Robert Tchenguiz v Serious Fraud Office & Ors (Nov 2014)
The judge below had been entitled to make an order for costs on the indemnity basis following the claimant's unsuccessful application under the CPR r.31.22; among other things, the fact that the claimant was seeking the relevant documents for extraneous purposes took the case outside the norm. However, there should be no general principle that indemnity costs would be awarded against the applicant in relation to an unsuccessful application under r.31.22.
The appellant (T) appealed against an order requiring him to pay the costs incurred by the respondent, the Serious Fraud Office (SFO), in opposing an application of his on the indemnity basis.
T had brought the instant action against the SFO after being the subject of a criminal investigation which resulted in no charges being brought. He sought to recover losses arising from unlawful search warrants issued by the SFO. Unrelated proceedings had been commenced in Guernsey. The parties to those proceedings included certain entities in which T had an interest as beneficiary, and the issues concerned certain inter-company loans between those entities. The SFO had disclosed documents to T in the instant action which it had previously obtained from third parties as part of its original criminal investigation as well as other documents created by the SFO containing information from third parties and references relating thereto. T sought permission under the CPR r.31.22 for, among other things, his Guernsey lawyers to seek to have those documents admitted in evidence in the Guernsey action. The judge refused the application, holding, among other things, that the documents contained information relating to a criminal investigation carried out by the SFO and that there was a very strong public interest against permitting the use of such documents for collateral purposes. The judge ordered T to pay the SFO's costs on the indemnity basis. He concluded that the fact that the application had been made solely for T's benefit in relation to extraneous proceedings took the application "out of the ordinary run of things". He also stated that the general approach ought to be that applications under r.31.22 should result in the other party being entitled to a full indemnity in respect of his costs.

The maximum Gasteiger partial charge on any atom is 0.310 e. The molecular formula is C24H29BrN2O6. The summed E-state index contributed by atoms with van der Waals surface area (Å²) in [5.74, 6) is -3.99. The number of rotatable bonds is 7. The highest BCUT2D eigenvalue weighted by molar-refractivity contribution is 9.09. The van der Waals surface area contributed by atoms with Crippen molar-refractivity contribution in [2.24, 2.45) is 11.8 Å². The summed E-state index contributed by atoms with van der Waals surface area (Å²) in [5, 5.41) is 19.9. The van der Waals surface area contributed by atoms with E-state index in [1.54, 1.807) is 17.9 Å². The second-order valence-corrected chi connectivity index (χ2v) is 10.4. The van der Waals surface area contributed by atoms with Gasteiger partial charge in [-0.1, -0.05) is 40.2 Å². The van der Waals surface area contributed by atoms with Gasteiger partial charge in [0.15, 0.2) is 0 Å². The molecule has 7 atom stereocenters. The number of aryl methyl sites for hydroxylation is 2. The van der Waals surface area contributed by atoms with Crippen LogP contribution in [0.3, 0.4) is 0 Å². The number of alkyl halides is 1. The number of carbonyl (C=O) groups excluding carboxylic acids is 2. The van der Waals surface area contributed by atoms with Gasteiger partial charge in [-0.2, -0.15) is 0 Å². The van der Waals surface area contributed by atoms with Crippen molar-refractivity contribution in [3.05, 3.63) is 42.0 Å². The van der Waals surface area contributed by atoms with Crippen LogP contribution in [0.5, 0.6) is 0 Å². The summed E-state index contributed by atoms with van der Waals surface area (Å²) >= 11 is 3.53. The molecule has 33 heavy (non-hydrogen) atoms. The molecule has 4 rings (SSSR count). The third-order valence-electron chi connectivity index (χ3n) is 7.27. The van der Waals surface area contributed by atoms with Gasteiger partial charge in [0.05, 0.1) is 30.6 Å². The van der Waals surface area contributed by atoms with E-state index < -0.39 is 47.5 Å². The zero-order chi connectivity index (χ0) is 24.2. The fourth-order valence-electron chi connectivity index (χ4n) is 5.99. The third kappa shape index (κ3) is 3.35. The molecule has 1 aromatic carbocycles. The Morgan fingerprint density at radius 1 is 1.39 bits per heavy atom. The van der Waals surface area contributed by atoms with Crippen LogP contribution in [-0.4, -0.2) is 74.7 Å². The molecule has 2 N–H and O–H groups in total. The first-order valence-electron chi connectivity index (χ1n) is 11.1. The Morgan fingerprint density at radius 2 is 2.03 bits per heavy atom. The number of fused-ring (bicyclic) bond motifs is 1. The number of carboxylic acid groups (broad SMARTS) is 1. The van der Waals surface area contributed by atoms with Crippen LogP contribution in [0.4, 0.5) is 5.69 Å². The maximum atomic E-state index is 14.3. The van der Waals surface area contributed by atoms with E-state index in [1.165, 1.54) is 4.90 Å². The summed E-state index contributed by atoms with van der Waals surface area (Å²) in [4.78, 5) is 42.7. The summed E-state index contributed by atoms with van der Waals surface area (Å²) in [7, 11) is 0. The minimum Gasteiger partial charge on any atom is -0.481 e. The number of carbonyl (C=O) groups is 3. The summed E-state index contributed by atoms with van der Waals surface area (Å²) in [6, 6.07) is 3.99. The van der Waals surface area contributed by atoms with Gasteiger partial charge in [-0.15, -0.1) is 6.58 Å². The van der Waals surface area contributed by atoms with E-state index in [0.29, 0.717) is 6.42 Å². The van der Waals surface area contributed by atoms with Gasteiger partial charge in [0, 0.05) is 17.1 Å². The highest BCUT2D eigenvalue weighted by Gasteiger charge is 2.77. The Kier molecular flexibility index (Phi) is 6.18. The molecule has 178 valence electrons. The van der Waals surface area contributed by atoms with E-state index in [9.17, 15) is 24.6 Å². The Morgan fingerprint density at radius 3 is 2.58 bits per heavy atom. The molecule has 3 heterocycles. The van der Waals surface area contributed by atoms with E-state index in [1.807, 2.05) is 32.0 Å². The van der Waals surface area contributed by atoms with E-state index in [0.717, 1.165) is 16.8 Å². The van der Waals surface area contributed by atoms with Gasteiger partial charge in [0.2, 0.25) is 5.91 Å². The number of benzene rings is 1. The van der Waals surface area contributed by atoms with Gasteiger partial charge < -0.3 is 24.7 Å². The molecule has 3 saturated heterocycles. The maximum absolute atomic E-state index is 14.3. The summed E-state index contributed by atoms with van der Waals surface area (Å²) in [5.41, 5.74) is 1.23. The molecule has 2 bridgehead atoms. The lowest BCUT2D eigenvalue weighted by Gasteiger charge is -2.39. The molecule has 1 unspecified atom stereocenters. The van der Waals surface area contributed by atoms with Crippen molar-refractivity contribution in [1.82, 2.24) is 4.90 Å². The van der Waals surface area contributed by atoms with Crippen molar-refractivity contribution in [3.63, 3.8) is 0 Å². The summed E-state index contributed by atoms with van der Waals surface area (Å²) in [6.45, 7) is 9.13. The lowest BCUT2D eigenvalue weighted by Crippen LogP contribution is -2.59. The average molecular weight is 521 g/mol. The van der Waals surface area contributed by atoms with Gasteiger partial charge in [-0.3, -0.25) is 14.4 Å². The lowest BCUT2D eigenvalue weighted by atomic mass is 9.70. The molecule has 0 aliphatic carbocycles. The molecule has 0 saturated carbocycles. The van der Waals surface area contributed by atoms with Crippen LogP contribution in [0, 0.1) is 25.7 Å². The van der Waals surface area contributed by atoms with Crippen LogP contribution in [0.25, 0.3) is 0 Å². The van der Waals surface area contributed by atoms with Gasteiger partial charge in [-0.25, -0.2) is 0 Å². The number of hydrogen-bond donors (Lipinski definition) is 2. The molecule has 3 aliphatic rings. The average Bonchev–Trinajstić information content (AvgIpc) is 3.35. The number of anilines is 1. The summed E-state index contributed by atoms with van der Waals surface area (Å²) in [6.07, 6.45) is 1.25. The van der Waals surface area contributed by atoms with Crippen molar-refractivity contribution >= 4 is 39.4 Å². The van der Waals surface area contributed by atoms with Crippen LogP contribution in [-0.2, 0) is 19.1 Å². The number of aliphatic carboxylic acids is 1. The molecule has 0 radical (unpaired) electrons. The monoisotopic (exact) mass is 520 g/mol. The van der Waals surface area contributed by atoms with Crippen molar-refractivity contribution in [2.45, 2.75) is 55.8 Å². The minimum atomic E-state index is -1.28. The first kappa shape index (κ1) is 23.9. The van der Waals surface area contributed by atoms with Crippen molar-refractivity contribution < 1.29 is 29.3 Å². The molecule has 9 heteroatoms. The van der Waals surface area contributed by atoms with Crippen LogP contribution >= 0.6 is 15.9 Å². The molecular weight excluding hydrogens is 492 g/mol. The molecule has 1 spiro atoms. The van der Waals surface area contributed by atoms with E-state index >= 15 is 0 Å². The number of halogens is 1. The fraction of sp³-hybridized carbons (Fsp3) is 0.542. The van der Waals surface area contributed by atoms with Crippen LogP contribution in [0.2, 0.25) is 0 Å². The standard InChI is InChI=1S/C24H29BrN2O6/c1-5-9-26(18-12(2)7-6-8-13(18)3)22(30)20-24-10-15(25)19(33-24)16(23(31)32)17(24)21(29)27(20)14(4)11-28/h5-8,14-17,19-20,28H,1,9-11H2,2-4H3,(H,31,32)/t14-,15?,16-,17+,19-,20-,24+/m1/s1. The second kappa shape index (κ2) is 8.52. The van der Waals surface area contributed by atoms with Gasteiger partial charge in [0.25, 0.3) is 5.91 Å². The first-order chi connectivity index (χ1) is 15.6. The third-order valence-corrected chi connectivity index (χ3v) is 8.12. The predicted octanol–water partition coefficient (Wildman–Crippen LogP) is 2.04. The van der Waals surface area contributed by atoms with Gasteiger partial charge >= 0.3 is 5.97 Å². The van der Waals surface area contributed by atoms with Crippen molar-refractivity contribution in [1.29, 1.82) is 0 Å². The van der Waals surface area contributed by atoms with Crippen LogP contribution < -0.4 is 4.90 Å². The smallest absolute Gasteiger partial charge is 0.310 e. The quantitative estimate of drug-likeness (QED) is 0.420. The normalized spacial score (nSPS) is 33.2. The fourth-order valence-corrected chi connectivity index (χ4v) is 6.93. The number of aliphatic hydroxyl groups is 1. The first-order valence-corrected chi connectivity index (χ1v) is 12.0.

There should be no general principle applicable to all applications under r.31.22 to the effect that indemnity costs would be awarded against the applicant. There were many different kinds of such applications, and the general rules as to costs ought to be applicable to them, as much as they were to any other application before the courts. Insofar as the judge adumbrated such a special general principle, he was wrong. However, he had ample grounds for awarding indemnity costs in the circumstances of the case. T's application was indeed one that was extraneous to the extant proceedings. It required a huge amount of effort from the SFO in terms of liaison, checking and legal consideration. The SFO had been fully entitled to resist the application, as it did successfully in the public interest. Those factors took the case outside the norm (see paras 7-8 of judgment).